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Lake Lanier Fishing Report December 6 2019 - Captain Mack's Lake Lanier Fishing Report December 6 2019 - Captain Mack's

Lake Lanier Fishing Report December 6 2019

Lake Lanier Fishing Report December 6 2019

Lake Lanier Fishing Report December 6 2019

Ok, 21 shopping days left until Christmas, let that sink in! I guess that you’ll have to get the shopping done at night, or on line, because fishing is too good to not be on the lake! All species are responding well and with surface temps still holding in the mid 50’s there is no reason why our good late fall bite will not continue. Long term forecasts predict typical weather for this time of the year, with more good days than bad so build some fishing time into the schedule for next week!

The lake level has been steady and as of Friday evening Lanier was 1067.33, 3.67 feet below full pool, with the water temps around 57 degrees. One footnote concerning questions on the instructional Striper trips on Lanier: we will have some days available for the instructional trips after Jan 15th. These are hands on, technique oriented trips that focus on all methods with sonar instruction included. If this is something you may be interested in give us a call/email after the 1st to establish a date!


The Striper bite is still good, with a big variety of techniques that will bend the rod. Overall, the trolling bite may be the best pattern, following by or tied with the downline bite. Add in bait fishing on the free lines/planers, casting Mini Mack’s, and dropping some spoons and you will have a plethora of choices to make? We’ll start with the trolling bite. Pulling the full size rigs has been very good, start at 120 feet behind the boat and adjust accordingly. Pull the rigs down the banks in 25 to 35 feet, over high spots, into the creeks and drains, or around any working Gulls and/or Loons.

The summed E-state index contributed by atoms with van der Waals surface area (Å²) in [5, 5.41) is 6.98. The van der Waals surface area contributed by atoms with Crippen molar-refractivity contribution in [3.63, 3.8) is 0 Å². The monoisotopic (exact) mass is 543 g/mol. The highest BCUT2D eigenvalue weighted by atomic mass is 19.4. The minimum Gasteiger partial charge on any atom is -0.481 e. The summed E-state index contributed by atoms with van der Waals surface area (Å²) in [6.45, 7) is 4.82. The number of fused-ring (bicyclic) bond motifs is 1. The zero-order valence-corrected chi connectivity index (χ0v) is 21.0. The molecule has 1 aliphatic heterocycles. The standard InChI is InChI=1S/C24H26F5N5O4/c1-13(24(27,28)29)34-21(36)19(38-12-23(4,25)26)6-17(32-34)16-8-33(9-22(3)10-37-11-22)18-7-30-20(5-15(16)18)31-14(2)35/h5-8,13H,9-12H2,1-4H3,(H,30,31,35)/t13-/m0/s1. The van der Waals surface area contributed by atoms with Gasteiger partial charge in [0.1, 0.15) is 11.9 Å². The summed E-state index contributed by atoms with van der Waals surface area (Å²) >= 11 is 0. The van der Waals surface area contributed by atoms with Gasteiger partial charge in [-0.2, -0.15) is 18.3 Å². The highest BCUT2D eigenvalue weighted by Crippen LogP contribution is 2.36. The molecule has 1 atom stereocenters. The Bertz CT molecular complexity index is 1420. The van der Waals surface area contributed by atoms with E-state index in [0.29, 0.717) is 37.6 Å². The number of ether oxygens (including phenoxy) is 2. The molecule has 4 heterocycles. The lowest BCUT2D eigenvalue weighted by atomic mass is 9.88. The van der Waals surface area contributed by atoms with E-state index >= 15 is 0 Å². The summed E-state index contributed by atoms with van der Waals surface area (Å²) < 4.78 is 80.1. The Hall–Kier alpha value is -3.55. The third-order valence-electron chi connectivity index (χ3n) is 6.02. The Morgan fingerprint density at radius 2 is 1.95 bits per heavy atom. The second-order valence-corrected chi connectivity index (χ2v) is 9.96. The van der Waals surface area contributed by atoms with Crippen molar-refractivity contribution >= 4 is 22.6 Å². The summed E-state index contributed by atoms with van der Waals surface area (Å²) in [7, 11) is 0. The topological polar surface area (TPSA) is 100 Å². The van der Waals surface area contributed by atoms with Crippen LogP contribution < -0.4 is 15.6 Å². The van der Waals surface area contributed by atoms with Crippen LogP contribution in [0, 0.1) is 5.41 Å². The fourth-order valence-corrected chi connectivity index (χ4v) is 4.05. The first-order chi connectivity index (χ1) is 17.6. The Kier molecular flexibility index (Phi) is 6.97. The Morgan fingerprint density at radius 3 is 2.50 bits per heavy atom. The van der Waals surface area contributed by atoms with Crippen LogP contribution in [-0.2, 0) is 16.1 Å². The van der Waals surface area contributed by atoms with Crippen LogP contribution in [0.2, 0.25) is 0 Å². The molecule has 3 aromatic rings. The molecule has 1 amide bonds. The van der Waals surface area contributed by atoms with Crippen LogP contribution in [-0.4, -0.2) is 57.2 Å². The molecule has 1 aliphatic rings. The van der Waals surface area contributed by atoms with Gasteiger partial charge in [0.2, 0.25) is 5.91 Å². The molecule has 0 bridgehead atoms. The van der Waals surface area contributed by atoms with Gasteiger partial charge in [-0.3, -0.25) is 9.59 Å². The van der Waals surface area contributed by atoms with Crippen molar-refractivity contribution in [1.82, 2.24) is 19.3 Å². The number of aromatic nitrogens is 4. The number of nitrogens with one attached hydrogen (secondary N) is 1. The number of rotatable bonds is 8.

Pulling Mini Mack’s over the same depths, is also effective, either flatlined or on the planers. On the Mini, you can slow troll on the electric or flatline them behind the big motor. If you opt for trolling on the outboard, you will need to deploy lots of line, or use lead core, to get the Mini into 15 to 22 feet. On the Stealth trolling, just drop the Mini to the depth where you have the best activity and start pulling at .5 mph tp 1.0 MPH. To address a frequently asked question about the Mini, I have been using 15 lb mono with no leader.

Heavier line does not seem to deter the bite but it will create drag and cause the rig to fish shallower than with lighter mono. The down line bite has also been good, look for the fish around the bait schools, the bait is really piling up in the creeks and drains, or if you are far enough either river, on flats adjacent to the channels. Trolling a rig is a good way to find these fish, you can always deploy the bait once you mark ‘em. Depth on the downlines is a big variable, 30 is a good starting point but as always adjust the number as you watch your sonar.